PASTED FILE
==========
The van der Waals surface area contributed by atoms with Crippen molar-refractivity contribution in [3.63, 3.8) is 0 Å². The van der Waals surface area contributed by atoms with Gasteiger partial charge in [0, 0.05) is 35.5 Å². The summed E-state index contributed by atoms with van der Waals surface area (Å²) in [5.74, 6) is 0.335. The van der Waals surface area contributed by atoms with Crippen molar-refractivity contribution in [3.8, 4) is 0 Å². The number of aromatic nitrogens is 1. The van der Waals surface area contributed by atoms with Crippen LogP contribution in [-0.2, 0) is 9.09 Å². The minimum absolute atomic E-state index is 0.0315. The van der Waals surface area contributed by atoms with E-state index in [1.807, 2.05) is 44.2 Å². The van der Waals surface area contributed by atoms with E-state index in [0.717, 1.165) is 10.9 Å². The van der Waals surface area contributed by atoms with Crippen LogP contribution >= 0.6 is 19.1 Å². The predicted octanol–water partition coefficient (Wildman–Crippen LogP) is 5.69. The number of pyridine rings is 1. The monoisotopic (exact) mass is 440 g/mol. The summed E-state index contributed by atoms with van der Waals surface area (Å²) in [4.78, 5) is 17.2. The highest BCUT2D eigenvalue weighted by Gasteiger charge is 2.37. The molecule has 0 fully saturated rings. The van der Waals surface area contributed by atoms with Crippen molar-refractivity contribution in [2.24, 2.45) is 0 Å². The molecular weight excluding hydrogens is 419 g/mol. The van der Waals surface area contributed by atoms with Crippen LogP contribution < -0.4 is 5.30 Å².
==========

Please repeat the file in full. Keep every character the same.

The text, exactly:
The van der Waals surface area contributed by atoms with Crippen molar-refractivity contribution in [3.63, 3.8) is 0 Å². The van der Waals surface area contributed by atoms with Gasteiger partial charge in [0, 0.05) is 35.5 Å². The summed E-state index contributed by atoms with van der Waals surface area (Å²) in [5.74, 6) is 0.335. The van der Waals surface area contributed by atoms with Crippen molar-refractivity contribution in [3.8, 4) is 0 Å². The number of aromatic nitrogens is 1. The van der Waals surface area contributed by atoms with Crippen LogP contribution in [-0.2, 0) is 9.09 Å². The minimum absolute atomic E-state index is 0.0315. The van der Waals surface area contributed by atoms with E-state index in [1.807, 2.05) is 44.2 Å². The van der Waals surface area contributed by atoms with E-state index in [0.717, 1.165) is 10.9 Å². The van der Waals surface area contributed by atoms with Crippen LogP contribution >= 0.6 is 19.1 Å². The predicted octanol–water partition coefficient (Wildman–Crippen LogP) is 5.69. The number of pyridine rings is 1. The monoisotopic (exact) mass is 440 g/mol. The summed E-state index contributed by atoms with van der Waals surface area (Å²) in [4.78, 5) is 17.2. The highest BCUT2D eigenvalue weighted by Gasteiger charge is 2.37. The molecule has 0 fully saturated rings. The van der Waals surface area contributed by atoms with Crippen molar-refractivity contribution in [2.24, 2.45) is 0 Å². The molecular weight excluding hydrogens is 419 g/mol. The van der Waals surface area contributed by atoms with Crippen LogP contribution < -0.4 is 5.30 Å².